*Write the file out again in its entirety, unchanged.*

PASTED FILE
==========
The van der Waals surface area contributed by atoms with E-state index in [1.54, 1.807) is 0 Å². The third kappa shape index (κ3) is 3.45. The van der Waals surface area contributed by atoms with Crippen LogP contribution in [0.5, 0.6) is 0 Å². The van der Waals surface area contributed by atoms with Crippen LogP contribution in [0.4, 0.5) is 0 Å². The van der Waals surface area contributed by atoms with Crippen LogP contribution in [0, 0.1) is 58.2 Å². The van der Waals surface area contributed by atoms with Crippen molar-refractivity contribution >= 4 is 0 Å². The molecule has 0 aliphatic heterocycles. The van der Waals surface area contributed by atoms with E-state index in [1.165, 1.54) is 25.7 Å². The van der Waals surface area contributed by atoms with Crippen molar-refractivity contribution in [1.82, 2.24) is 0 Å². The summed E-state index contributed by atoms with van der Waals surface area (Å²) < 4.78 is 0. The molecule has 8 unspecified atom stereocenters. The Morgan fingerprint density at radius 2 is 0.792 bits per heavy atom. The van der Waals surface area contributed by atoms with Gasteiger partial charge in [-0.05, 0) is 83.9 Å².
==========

The van der Waals surface area contributed by atoms with E-state index in [1.54, 1.807) is 0 Å². The third kappa shape index (κ3) is 3.45. The van der Waals surface area contributed by atoms with Crippen LogP contribution in [0.5, 0.6) is 0 Å². The van der Waals surface area contributed by atoms with Crippen LogP contribution in [0.4, 0.5) is 0 Å². The van der Waals surface area contributed by atoms with Crippen LogP contribution in [0, 0.1) is 58.2 Å². The van der Waals surface area contributed by atoms with Crippen molar-refractivity contribution >= 4 is 0 Å². The molecule has 0 aliphatic heterocycles. The van der Waals surface area contributed by atoms with E-state index in [1.165, 1.54) is 25.7 Å². The van der Waals surface area contributed by atoms with Crippen molar-refractivity contribution in [1.82, 2.24) is 0 Å². The summed E-state index contributed by atoms with van der Waals surface area (Å²) < 4.78 is 0. The molecule has 8 unspecified atom stereocenters. The Morgan fingerprint density at radius 2 is 0.792 bits per heavy atom. The van der Waals surface area contributed by atoms with Gasteiger partial charge in [-0.05, 0) is 83.9 Å².